If you are interested in learning what the LSA, LSI, SVD, and PCA acronyms mean this post is for you.

Back in 1988, Dumais, Furnas, Landauer, Deerwester and Harshman published the paper Using latent semantic analysis to improve access to textual information. In that paper they proposed latent semantic indexing (LSI) as a new approach for dealing with the vocabulary problem in human-computer interaction. The same year the group presented before the annual meeting of ASIS the paper “Improving information retrieval using Latent Semantic Indexing”.

The LSI acronym was explicitly used througout these articles. Sometimes the authors used the LSA acronym in reference to “latent semantic analysis”. This appears to be a matter of preference since the title of both papers refer to the same approach. Subsequent papers made reference to both acronyms (1 – 6). It can be said that LSI is the analysis of latent semantics in which a specific technique, SVD, is used. This latent semantic is a semantic structure of words to be unveiled or discovered.

The meaning of “latent” in LSI

At certain search marketing forum some are speculating about the meaning of “latent” in LSI. This is an interesting term, especially since SVD uses eigenvalues and these are also referred to as the latent roots of the characteristic expression obtained by solving the determinant of a matrix. So, what is so latent about LSI?

This was addressed by the above authors long ago. In section LATENT SEMANTIC INDEXING (LSI) of their 1988 work (1) they wrote (emphasis added):

“The “latent semantic indexing” (LSI) approach we propose tries to overcome the problems of word-based access by treating the observed word to text-object association data as an unreliable estimate of the true, larger pool of words that could have been associated with each object. We assume there is some underlying “latent” semantic structure in word usage data that is partially obscured by the variability of word choice. We use statistical techniques to estimate this latent structure and get rid of the obscuring “noise”. A description of terms, objects and user queries based on the underlying latent semantic structure (rather than surface level word choice) is used for representing and retrieving information.”

“The particular latent semantic indexing analysis that we have tried uses singular-value decomposition, a technique closely related to eigenvector decomposition and factor analysis”.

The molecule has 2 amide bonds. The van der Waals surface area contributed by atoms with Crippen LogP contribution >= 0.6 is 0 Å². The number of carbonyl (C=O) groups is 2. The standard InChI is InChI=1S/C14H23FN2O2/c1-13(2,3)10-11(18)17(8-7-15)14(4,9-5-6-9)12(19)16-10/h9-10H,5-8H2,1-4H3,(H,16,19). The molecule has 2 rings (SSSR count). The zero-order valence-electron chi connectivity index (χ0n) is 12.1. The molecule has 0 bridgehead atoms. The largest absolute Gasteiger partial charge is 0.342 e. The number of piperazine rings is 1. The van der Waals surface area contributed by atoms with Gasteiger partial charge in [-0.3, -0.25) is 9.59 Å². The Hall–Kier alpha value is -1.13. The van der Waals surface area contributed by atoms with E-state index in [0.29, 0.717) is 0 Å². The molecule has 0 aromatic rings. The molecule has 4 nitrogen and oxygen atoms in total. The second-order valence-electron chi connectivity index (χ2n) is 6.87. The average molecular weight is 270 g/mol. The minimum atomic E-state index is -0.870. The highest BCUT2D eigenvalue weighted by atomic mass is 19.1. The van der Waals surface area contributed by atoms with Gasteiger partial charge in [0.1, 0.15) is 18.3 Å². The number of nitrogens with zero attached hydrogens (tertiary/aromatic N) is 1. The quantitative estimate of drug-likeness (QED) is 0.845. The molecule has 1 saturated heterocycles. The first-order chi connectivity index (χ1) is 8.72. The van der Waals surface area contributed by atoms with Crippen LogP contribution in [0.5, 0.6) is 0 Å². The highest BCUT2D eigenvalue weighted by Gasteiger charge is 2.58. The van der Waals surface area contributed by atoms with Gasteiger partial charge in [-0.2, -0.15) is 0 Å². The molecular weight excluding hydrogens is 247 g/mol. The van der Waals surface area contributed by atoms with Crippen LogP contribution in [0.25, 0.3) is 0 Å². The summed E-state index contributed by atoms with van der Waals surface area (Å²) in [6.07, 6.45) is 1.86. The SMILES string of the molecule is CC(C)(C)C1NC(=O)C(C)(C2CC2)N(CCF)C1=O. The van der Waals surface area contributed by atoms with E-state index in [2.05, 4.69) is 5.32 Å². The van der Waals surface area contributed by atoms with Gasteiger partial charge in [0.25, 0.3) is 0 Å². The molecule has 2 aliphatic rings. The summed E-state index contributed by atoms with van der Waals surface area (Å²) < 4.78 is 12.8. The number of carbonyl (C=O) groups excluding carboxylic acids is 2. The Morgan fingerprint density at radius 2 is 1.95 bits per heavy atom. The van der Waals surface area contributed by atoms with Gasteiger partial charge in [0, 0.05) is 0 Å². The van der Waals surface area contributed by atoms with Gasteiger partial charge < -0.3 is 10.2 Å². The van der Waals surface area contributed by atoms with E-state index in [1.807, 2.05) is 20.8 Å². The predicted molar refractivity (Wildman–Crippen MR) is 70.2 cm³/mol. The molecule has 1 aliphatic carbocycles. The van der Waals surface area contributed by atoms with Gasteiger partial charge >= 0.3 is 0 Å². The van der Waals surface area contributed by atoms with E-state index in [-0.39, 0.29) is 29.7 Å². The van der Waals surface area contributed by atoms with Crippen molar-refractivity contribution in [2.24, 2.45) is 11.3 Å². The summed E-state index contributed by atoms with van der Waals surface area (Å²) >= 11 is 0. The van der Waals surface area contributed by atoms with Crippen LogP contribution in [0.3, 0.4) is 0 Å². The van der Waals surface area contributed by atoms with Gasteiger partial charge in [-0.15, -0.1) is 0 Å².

What exactly they mean by this “semantic structure”? In abstract of reference 3 they wrote:

“A new method for automatic indexing and retrieval is described. The approach is to take advantage of implicit higher-order structure in the association of terms with documents (“semantic structure”) in order to improve the detection of relevant documents on the basis of terms found in queries.”

And in footnote 1 they stated:

“By “semantic structure” we mean here only the correlation structure in the way in which individual words appear in documents; “semantic” implies only the fact that terms in a document may be taken as referents to the document itself or to its topic.”

Note that the latent semantics they referred to is the correlation structure discovered.

These structures are known in cluster analysis. One can arrive to such structures using  other techniques. SVD is just the technique they used in their LSI papers to arrive to specific correlation structures.

LSI and Search Engine Marketers

Many search engine  marketers do not really understand what LSI can/cannot do. Some simply have turned the thing into a blogonomy in an attempt to sell services.

Others just read the following and similar statements from the authors as a kind of magic spel, like if LSI has superpowers, overlooking the last portion of the sentence:

“Our job then, in building a retrieval system, is to find some way to predict what terms “really” are implied by a query or apply to a document (i.e. the “latent semantics“) on the basis of the fallible sample actually found there.”

Note that the key here is “on the basis of the fallible sample actually found there.”

If one visualize the entire scheme as a “template” and from the original matrix to be decomposed one selectively and carefully replace specific terms for new terms -keeping everything else intact- and repeat the entire SVD analysis, one should be able to converge to the same overall correlation structure. This should be the case since one merely is dealing with numbers. The statement “on the basis of the fallible sample actually found there” is more than appropriate.